William Harvey: And the Mechanics of the Heart

William Harvey: And the Mechanics of the Heart

by Jole Shackelford
     
 

William Harvey is the riveting story of a seventeenth-century man of medicine and the scientific revolution he sparked with his amazing discoveries about blood circulation within the body. Jole Shackelford traces Harvey's life from his early days in Folkstone, England, to his study of medicine in Padua through his rise to court physician to King James I and King

Overview

William Harvey is the riveting story of a seventeenth-century man of medicine and the scientific revolution he sparked with his amazing discoveries about blood circulation within the body. Jole Shackelford traces Harvey's life from his early days in Folkstone, England, to his study of medicine in Padua through his rise to court physician to King James I and King Charles I, where he had the opportunity to conduct his research in human biology and physiology. Harvey's lecture notes show that he believed in the role of the heart in circulation of blood through a closed system as early as 1615. Yet he waited 13 years, until 1628, to publish his findings, when he felt more secure at introducing a concept counter to beliefs that had been held for hundreds of years. A revealing look at the changing social, religious, and political beliefs of the time, William Harvey documents how one man's originality helped introduce a new way of conducting scientific experiments that we still use today.

Oxford Portraits in Science is an on-going series of scientific biographies for young adults. Written by top scholars and writers, each biography examines the personality of its subject as well as the thought process leading to his or her discoveries. These illustrated biographies combine accessible technical information with compelling personal stories to portray the scientists whose work has shaped our understanding of the natural world.

Editorial Reviews

From the Publisher
"For motivated students, this book provides a well-rounded look at the politics, ethics, and science of the time." — School Library Journal

"Skillfully written by a specialist in early European medicine, this riveting tale should also be of interest to a general audience." — Science Books & Films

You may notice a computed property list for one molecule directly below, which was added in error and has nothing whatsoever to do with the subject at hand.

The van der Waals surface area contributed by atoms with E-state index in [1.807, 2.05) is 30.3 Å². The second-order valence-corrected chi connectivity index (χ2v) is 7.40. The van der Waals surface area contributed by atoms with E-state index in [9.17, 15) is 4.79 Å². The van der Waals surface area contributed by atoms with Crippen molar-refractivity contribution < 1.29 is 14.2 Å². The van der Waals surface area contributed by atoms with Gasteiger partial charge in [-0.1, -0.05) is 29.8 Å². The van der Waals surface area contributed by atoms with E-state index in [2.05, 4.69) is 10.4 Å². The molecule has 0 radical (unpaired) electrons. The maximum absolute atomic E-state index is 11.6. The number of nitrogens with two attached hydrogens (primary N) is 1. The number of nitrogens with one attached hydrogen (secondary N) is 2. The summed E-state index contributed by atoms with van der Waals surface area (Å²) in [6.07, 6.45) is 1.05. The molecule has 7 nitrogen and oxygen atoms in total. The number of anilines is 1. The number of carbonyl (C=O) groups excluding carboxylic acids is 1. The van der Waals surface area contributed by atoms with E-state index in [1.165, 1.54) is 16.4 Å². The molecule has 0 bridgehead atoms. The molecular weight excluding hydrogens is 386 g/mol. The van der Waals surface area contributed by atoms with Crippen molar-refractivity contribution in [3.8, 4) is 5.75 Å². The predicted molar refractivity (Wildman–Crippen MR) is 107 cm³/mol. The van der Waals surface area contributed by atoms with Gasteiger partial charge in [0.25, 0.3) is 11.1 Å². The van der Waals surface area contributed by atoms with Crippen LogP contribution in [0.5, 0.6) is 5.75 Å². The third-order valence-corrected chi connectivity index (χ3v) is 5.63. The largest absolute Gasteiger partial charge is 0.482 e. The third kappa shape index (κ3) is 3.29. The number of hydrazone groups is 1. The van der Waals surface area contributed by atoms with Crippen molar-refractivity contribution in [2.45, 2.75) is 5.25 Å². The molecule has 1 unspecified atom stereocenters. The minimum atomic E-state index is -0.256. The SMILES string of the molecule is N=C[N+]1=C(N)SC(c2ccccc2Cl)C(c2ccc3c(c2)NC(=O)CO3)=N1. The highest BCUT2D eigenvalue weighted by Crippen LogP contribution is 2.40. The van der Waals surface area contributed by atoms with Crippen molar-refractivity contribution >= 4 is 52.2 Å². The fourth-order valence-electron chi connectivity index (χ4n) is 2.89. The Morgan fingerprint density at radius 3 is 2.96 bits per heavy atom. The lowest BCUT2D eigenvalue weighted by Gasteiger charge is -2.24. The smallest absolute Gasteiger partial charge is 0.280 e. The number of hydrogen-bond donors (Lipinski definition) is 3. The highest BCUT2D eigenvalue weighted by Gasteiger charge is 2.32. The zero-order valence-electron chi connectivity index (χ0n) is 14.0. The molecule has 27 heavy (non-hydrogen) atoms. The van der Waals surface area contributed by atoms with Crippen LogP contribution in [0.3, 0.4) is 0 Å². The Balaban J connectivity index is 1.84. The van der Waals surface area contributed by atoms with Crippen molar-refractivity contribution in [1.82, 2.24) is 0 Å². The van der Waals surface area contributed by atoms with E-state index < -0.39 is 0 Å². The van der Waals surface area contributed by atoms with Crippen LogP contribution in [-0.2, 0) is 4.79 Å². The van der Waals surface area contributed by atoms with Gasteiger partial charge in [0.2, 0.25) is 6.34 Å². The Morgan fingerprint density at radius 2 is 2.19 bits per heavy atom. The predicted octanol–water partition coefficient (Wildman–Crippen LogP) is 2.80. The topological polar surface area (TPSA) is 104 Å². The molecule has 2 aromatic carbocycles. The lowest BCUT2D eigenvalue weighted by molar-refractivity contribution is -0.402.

School Library Journal
Gr 9 Up-A contemporary of Shakespeare, Harvey was strongly influenced by the politics of the time, as he sought to move medicine of the early 1600s closer toward the experimental scientific model. He used methods of the early Greeks to fashion his study of human anatomy, particularly the anatomy and physiology of the human heart. He used dissection, vivisection, and lectures to develop the theory of circulation that we know to be accurate today. While Harvey's contribution to medicine is immense, many students will find this biography of him inaccessible. There is a great deal of discussion of ancient Greek methods of discovery in regard to anatomy, and much of the discussion of the physician's theories about the heart, blood, and circulation will be difficult for average readers to understand. Black-and-white reproductions appear throughout. For motivated students, this book provides a well-rounded look at the politics, ethics, and science of the time in Great Britain.-Lynn Evarts, Sauk Prairie High School, Prairie du Sac, WI Copyright 2004 Reed Business Information.

Product Details

ISBN-13:
9780195120493
Publisher:
Oxford University Press
Publication date:
10/30/2003
Series:
Oxford Portraits in Science Series
Pages:
144
Product dimensions:
9.20(w) x 6.40(h) x 0.60(d)
Age Range:
12 - 17 Years

Meet the Author

Jole Shackelford, Assistant Professor in the Program in the History of Medicine, received the B.S., M.A., and Ph.D. degrees in the History of Science from the University of Wisconsin, with an emphasis on early science and medicine. His research interest is in early modern European medicine, particularly the social and intellectual responses to the chemical, medical and religious ideas of Paracelsus. Currently he has begun his next major research project, an NSF funded study mapping the historical dissemination of chronobiological concepts in biomedicine, biology, and engineering.

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